A polynomial in mathematics is the sum of a number of terms that are added, subtracted, or multiplied. A polynomial can have one term like 1, x, y, or z, or it can have multiples terms: for example, x^3 + 10 ^ 2 + 4 is a polynomial. Solving a polynomial means that you have to find a value for the X in the equation. This is sometimes called finding a root of a polynomial or finding the zeros. Excel can do this task for you.

- Skill level:
- Easy

### Other People Are Reading

### Things you need

- Excel 2007 or Excel 2010

Show More

## Instructions

- 1
Input the coefficients into separate cells in row 4 in Excel, starting at cell "B4." for example, if you have a cubic equation x^3 - 2x^2 - 3x, then your coefficients are 1, -2, 6 and -3. Click on cell "B4" and type "1", then click on cell "C4" and type "-2," then click on cell "D4" and type "6," then click on cell "E4" and type "-3."

- 2
Click on cell "B6" and type a guess for the value of X. If you have no idea of what the value might be, just type "0."

- 3
Click on cell "G4" and then type the full equation into the cell. In this example, the equation would be "x^3 - 2x^2 - 3x."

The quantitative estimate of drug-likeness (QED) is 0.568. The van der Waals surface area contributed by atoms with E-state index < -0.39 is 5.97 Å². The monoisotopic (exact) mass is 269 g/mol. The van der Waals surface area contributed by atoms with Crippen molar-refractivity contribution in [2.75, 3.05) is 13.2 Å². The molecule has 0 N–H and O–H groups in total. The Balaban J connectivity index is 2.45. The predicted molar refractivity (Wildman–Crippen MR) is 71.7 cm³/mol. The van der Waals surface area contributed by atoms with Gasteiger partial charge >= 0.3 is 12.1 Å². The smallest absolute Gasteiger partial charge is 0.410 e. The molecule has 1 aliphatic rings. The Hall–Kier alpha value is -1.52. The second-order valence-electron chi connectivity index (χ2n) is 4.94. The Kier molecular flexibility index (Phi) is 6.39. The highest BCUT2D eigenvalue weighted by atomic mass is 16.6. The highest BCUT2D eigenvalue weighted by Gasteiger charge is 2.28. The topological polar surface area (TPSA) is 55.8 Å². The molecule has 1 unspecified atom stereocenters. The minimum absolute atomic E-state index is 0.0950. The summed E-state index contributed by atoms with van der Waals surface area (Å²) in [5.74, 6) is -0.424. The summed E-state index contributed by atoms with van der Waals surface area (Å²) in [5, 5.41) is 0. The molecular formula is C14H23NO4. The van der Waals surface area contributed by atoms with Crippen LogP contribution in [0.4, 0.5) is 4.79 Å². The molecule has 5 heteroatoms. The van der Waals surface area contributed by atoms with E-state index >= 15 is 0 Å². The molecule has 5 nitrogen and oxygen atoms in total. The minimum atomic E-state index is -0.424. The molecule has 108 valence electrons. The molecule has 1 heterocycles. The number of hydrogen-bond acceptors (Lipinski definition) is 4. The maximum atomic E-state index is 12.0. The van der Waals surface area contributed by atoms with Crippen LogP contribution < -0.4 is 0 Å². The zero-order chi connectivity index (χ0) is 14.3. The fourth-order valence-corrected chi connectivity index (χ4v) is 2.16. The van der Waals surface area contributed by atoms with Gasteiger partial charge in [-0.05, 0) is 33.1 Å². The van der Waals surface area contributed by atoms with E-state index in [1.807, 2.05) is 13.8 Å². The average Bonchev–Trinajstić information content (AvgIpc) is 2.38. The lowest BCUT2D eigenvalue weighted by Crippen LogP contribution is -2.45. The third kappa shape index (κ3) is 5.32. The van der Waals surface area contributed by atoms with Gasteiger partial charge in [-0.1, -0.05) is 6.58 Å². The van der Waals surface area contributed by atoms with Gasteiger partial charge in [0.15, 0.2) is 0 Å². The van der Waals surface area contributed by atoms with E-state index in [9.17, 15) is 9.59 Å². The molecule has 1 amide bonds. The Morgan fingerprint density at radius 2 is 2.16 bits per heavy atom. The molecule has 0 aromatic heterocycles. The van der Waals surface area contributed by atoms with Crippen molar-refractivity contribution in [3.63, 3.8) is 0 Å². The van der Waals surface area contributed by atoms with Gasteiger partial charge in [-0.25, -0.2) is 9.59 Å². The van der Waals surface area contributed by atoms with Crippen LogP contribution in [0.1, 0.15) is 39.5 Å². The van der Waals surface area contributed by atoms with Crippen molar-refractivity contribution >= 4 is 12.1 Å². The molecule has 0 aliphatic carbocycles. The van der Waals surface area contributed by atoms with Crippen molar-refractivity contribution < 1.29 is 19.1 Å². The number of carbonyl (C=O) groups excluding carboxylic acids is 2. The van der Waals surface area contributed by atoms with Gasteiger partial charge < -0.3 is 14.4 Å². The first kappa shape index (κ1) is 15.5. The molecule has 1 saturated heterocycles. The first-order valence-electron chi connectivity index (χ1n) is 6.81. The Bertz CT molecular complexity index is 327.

- 4
Click on the "Data" tab, then click on "What-If Analysis," in the Data Tools group and then click "Goal Seek."

- 5
Click on the "Set cell" text box and type "G4."

- 6
Click on the "To value" text box and then type "0."

- 7
Click on the "By changing cell" text box and then type "$B$6."

- 8
Click on "OK." Excel will solve the polynomial and return the result in cell B6 (the initial guess box).

#### Tips and warnings

- Make sure that the polynomial you enter is actually a polynomial. If your equation has any division in it, or if your exponents are negative, the equation is not a polynomial and therefore the Excel Goal Seek function will either return an error or it may return a wrong answer.